Laying bricks, blocks and other types of building components in mortar to construct and repair walls, foundations, partitions, arches and other structures
The construction sector is the driving force behind the UK economy, employing three million people and contributing 6.4% of GDP. Not only that, the construction industry is central to delivering the homes, schools, hospitals, energy and transport infrastructure our society demands. A career in the construction industry is like no other. Bricklaying is a core function within the construction sector, particularly the house building sector. The Government has a target to build significantly more new homes over the coming years and therefore the demand for bricklayers has never been higher.
Bricklayers lay bricks, blocks and other types of building components in mortar to construct and repair walls, foundations, partitions, arches and other structures eg chimney stacks. They might also refurbish brickwork and masonry on restoration projects. The range of sites and projects that bricklayers will work on include large commercial developments, new builds in housing, alterations, extensions and restorations. A bricklayer may work one-on-one or on larger jobs where their bricklaying group (gang) may work on a particular section of a building alongside other bricklaying gangs as well as other trades.
Health and safety: Health and safety hazards, current regulations and legislation including COSHH/risk assessments and understanding the importance of method statements. Codes of practice and safe working practices, including asbestos awareness and correct use of personal protective equipment (PPE).
Customer service: The principles of high quality customer service. Establishing the needs of others (colleagues, customers and other stakeholders). Respect the working environment including customers’ properties, impact on other trades and the project. Gaining and keeping a valued reputation in industry with clients, colleagues and industry representatives such as suppliers and manufacturers.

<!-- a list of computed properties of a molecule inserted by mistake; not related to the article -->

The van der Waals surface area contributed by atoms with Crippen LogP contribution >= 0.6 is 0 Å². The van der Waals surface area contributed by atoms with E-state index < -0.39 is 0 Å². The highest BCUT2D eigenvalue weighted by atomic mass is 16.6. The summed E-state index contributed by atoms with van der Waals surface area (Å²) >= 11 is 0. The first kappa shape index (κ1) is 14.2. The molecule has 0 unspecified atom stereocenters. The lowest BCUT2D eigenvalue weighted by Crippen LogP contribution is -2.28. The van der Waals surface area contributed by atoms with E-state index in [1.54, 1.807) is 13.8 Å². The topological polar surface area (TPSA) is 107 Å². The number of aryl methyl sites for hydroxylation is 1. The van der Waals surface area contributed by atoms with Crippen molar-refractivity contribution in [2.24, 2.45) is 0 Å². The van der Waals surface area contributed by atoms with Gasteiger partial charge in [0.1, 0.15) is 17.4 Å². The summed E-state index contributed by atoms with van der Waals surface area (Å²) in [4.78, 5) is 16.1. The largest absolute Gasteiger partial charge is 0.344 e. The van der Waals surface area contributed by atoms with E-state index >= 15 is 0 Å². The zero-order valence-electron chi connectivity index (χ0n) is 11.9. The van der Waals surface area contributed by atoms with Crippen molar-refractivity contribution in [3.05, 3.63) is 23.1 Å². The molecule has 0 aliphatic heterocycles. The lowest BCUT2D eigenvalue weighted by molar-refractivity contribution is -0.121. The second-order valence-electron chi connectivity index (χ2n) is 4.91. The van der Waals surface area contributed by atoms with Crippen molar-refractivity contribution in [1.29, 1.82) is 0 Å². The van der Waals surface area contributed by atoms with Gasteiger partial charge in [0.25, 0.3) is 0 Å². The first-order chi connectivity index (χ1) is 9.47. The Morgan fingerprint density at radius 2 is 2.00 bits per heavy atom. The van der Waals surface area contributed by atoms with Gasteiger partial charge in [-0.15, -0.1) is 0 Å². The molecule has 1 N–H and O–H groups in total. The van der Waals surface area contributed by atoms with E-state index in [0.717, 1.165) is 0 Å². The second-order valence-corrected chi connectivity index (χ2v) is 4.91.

Communication: Different communication methods. How to communicate in a clear, articulate and appropriate manner. How to adapt communication style to different situations.
Buildings: Different eras, types of construction methods, insulation considerations, sustainability, facilities management, fire, moisture and air protection. Fireplaces and chimneys. Damp proof courses and the use of brick ties. An awareness of the location of trees and services, and their impact on foundation types.
Energy efficiency: The importance and considerations of thermal qualities, airtightness and ventilation to buildings.
Materials: Types of materials, their uses and their value. Types of bonds and their uses. Concrete and drainage. Cost awareness and environmental considerations/waste awareness e.g. surface water management and recycling.
Alternative construction techniques: Modern methods of construction, rapid build technology, alternative block, masonry, steel and timber based cladding systems.
Radial and battered brickwork: Set out and build brickwork, including complex arches and surrounding brickwork, curved on plan, concave and convex brickwork and battered brickwork.
Feature and reinforced brickwork: Set out and build brickwork, including complex decorative features, obtuse/acute angle quoins and reinforced brickwork
Fireplaces and chimneys: Select materials and resources required to set out and build fireplaces and chimneys using materials such as hearths, plinths, flue liners, chimney pots and other modern methods.
Preparation of materials: Determine quality and quantities of building material including mix ratios of mortar and concrete. Areas and volumes of materials and resources
Safe working: Adhere to relevant health and safety legislation, codes of practice and apply safe working practices, including when working at heights. Safe use of ‘disc cutters’ and power cutters.